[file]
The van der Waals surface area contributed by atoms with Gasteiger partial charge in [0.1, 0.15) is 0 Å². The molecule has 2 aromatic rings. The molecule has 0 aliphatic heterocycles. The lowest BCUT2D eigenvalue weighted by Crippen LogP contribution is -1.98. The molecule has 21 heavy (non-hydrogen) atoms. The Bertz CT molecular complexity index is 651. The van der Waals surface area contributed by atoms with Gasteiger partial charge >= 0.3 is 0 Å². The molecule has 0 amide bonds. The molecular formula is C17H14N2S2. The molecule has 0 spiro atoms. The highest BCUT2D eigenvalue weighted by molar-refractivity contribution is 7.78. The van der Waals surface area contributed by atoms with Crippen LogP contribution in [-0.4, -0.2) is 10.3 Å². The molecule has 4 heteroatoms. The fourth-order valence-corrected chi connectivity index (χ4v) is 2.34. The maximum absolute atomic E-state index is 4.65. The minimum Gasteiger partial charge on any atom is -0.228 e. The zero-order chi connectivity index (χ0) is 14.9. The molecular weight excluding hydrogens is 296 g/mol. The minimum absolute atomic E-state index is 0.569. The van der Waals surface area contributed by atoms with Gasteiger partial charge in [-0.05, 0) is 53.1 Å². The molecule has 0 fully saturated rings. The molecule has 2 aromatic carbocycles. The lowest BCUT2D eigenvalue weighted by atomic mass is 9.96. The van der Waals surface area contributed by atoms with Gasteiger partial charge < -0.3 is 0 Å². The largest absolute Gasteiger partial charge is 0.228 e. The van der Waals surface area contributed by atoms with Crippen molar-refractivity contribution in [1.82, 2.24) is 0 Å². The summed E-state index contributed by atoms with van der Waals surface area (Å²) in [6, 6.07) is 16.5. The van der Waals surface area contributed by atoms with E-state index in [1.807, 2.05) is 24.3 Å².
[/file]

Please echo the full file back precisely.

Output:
The van der Waals surface area contributed by atoms with Gasteiger partial charge in [0.1, 0.15) is 0 Å². The molecule has 2 aromatic rings. The molecule has 0 aliphatic heterocycles. The lowest BCUT2D eigenvalue weighted by Crippen LogP contribution is -1.98. The molecule has 21 heavy (non-hydrogen) atoms. The Bertz CT molecular complexity index is 651. The van der Waals surface area contributed by atoms with Gasteiger partial charge >= 0.3 is 0 Å². The molecule has 0 amide bonds. The molecular formula is C17H14N2S2. The molecule has 0 spiro atoms. The highest BCUT2D eigenvalue weighted by molar-refractivity contribution is 7.78. The van der Waals surface area contributed by atoms with Crippen LogP contribution in [-0.4, -0.2) is 10.3 Å². The molecule has 4 heteroatoms. The fourth-order valence-corrected chi connectivity index (χ4v) is 2.34. The maximum absolute atomic E-state index is 4.65. The minimum Gasteiger partial charge on any atom is -0.228 e. The zero-order chi connectivity index (χ0) is 14.9. The molecular weight excluding hydrogens is 296 g/mol. The minimum absolute atomic E-state index is 0.569. The van der Waals surface area contributed by atoms with Gasteiger partial charge in [-0.05, 0) is 53.1 Å². The molecule has 0 fully saturated rings. The molecule has 2 aromatic carbocycles. The lowest BCUT2D eigenvalue weighted by atomic mass is 9.96. The van der Waals surface area contributed by atoms with Gasteiger partial charge < -0.3 is 0 Å². The largest absolute Gasteiger partial charge is 0.228 e. The van der Waals surface area contributed by atoms with Crippen molar-refractivity contribution in [1.82, 2.24) is 0 Å². The summed E-state index contributed by atoms with van der Waals surface area (Å²) in [6, 6.07) is 16.5. The van der Waals surface area contributed by atoms with E-state index in [1.807, 2.05) is 24.3 Å².